Traveling alone to New Orleans? Is that…a good place to travel solo? Don’t most people go to New Orleans with their partner or a group of friends, at the very least? Well, sure, but that doesn’t mean you shouldn’t go!
A lot of US cities are perpetually recommended to solo female travelers. San Francisco? You’ll have the time of your life! Washington DC? A fabulous choice, especially for intellectuals, and you’ll wish you had time to do everything. New York City? Perhaps the best choice of all, and I wrote the ultimate guide to solo travel in New York.
But New Orleans? You almost never hear it recommended to solo female travelers. Why is that?
I see two main reasons. The first is that many people consider New Orleans first and foremost a party destination, and the second is that some people think New Orleans can be a dangerous place.
These are both patently false.
I love traveling alone in New Orleans.
My favorite thing to do when I travel is to just hang out and let the city get under my skin. Rather than running from attraction to attraction, I like to hang out, absorb, fly under the radar, live as I would if I lived there, take photos of cool things, eat lots of excellent food, and drink lots of excellent coffee.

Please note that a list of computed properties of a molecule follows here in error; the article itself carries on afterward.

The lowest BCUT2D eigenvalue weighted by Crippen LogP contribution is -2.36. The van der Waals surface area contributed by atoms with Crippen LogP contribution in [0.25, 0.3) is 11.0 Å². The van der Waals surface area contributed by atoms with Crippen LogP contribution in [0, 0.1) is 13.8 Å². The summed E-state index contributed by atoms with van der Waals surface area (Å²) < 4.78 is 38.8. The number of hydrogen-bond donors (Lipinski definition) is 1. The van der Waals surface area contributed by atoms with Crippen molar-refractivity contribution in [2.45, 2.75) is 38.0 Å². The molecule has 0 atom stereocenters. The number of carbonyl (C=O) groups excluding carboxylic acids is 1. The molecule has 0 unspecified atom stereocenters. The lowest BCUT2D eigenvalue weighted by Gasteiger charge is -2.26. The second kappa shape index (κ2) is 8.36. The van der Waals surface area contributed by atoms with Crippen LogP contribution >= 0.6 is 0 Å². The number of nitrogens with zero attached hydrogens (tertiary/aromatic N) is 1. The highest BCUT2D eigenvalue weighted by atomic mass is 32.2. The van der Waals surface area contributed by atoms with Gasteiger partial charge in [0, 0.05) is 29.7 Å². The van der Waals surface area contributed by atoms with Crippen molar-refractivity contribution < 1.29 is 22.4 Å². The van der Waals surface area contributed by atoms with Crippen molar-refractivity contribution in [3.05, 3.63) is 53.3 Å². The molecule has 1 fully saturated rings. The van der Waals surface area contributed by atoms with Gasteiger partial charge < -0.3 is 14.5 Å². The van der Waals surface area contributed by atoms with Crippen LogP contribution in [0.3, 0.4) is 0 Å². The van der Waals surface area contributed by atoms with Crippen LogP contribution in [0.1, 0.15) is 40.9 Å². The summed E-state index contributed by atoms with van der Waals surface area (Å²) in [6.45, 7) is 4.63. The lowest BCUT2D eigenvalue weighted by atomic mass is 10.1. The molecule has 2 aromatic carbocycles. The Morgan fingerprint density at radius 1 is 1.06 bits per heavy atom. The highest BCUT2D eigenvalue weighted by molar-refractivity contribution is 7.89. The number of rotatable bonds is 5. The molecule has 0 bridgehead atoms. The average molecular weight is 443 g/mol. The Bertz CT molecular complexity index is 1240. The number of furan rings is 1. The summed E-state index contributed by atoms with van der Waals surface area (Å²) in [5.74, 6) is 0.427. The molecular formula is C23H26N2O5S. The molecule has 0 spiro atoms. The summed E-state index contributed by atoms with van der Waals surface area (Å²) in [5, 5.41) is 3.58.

New Orleans is the perfect city for that. I think it’s the most unique city in America, and it absolutely has the best food culture in America. On my past few trips I’ve tried to have every single New Orleans specialty, from crawfish and gumbo to red beans and rice and bananas foster!
The people here are friendly, warm, and welcoming. In just a few minutes you feel like you’re a part of their family. And if you need help, they’ll bend over backwards to give you anything you need. As someone who grew up in the chilly northeast, this is very different from home and I grew to appreciate and value it!
And if you’re looking to shop, you’ll find plenty of souvenirs. New Orleans has a strong arts scene and whether you’re looking for an affordable print or a pricey original piece of artwork, you’ll be able to find beautiful items everywhere. And then there are the food souvenirs. I am honestly kicking myself for not bringing home Café du Monde coffee and the olive and pickled onion spread that they put on muffulettas.